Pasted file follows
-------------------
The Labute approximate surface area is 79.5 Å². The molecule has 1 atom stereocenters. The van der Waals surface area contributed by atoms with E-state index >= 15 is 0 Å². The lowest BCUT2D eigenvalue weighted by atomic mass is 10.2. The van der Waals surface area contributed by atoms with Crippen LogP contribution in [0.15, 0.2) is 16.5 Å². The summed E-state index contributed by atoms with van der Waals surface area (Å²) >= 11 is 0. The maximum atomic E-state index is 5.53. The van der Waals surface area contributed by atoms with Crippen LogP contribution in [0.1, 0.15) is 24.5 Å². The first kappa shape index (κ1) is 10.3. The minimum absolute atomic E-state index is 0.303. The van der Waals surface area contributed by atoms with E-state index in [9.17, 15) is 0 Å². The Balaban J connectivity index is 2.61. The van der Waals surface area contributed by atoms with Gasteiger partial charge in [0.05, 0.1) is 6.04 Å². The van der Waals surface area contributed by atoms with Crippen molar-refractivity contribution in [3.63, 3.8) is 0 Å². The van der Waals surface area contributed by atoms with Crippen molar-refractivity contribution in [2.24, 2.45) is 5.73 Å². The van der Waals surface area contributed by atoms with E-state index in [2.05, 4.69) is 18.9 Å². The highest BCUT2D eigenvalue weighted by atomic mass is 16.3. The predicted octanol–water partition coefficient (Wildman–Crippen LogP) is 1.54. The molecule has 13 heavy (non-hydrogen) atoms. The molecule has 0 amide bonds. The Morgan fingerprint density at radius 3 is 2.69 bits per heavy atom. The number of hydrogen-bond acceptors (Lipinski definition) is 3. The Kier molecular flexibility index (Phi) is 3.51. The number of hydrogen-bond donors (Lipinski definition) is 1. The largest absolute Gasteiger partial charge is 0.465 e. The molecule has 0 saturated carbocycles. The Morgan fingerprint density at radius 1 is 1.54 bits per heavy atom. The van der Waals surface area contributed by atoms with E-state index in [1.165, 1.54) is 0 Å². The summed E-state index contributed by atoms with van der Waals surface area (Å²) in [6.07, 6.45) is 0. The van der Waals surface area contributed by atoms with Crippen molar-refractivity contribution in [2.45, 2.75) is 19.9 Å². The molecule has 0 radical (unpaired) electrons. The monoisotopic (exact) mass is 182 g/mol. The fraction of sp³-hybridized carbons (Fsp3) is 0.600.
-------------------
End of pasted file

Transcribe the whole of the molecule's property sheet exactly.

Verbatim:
The Labute approximate surface area is 79.5 Å². The molecule has 1 atom stereocenters. The van der Waals surface area contributed by atoms with E-state index >= 15 is 0 Å². The lowest BCUT2D eigenvalue weighted by atomic mass is 10.2. The van der Waals surface area contributed by atoms with Crippen LogP contribution in [0.15, 0.2) is 16.5 Å². The summed E-state index contributed by atoms with van der Waals surface area (Å²) >= 11 is 0. The maximum atomic E-state index is 5.53. The van der Waals surface area contributed by atoms with Crippen LogP contribution in [0.1, 0.15) is 24.5 Å². The first kappa shape index (κ1) is 10.3. The minimum absolute atomic E-state index is 0.303. The van der Waals surface area contributed by atoms with E-state index in [9.17, 15) is 0 Å². The Balaban J connectivity index is 2.61. The van der Waals surface area contributed by atoms with Gasteiger partial charge in [0.05, 0.1) is 6.04 Å². The van der Waals surface area contributed by atoms with Crippen molar-refractivity contribution in [3.63, 3.8) is 0 Å². The van der Waals surface area contributed by atoms with Crippen molar-refractivity contribution in [2.24, 2.45) is 5.73 Å². The van der Waals surface area contributed by atoms with E-state index in [2.05, 4.69) is 18.9 Å². The highest BCUT2D eigenvalue weighted by atomic mass is 16.3. The predicted octanol–water partition coefficient (Wildman–Crippen LogP) is 1.54. The molecule has 13 heavy (non-hydrogen) atoms. The molecule has 0 amide bonds. The Morgan fingerprint density at radius 3 is 2.69 bits per heavy atom. The number of hydrogen-bond acceptors (Lipinski definition) is 3. The Kier molecular flexibility index (Phi) is 3.51. The number of hydrogen-bond donors (Lipinski definition) is 1. The largest absolute Gasteiger partial charge is 0.465 e. The molecule has 0 saturated carbocycles. The Morgan fingerprint density at radius 1 is 1.54 bits per heavy atom. The van der Waals surface area contributed by atoms with E-state index in [1.165, 1.54) is 0 Å². The summed E-state index contributed by atoms with van der Waals surface area (Å²) in [6.07, 6.45) is 0. The van der Waals surface area contributed by atoms with Crippen molar-refractivity contribution in [2.45, 2.75) is 19.9 Å². The molecule has 0 radical (unpaired) electrons. The monoisotopic (exact) mass is 182 g/mol. The fraction of sp³-hybridized carbons (Fsp3) is 0.600.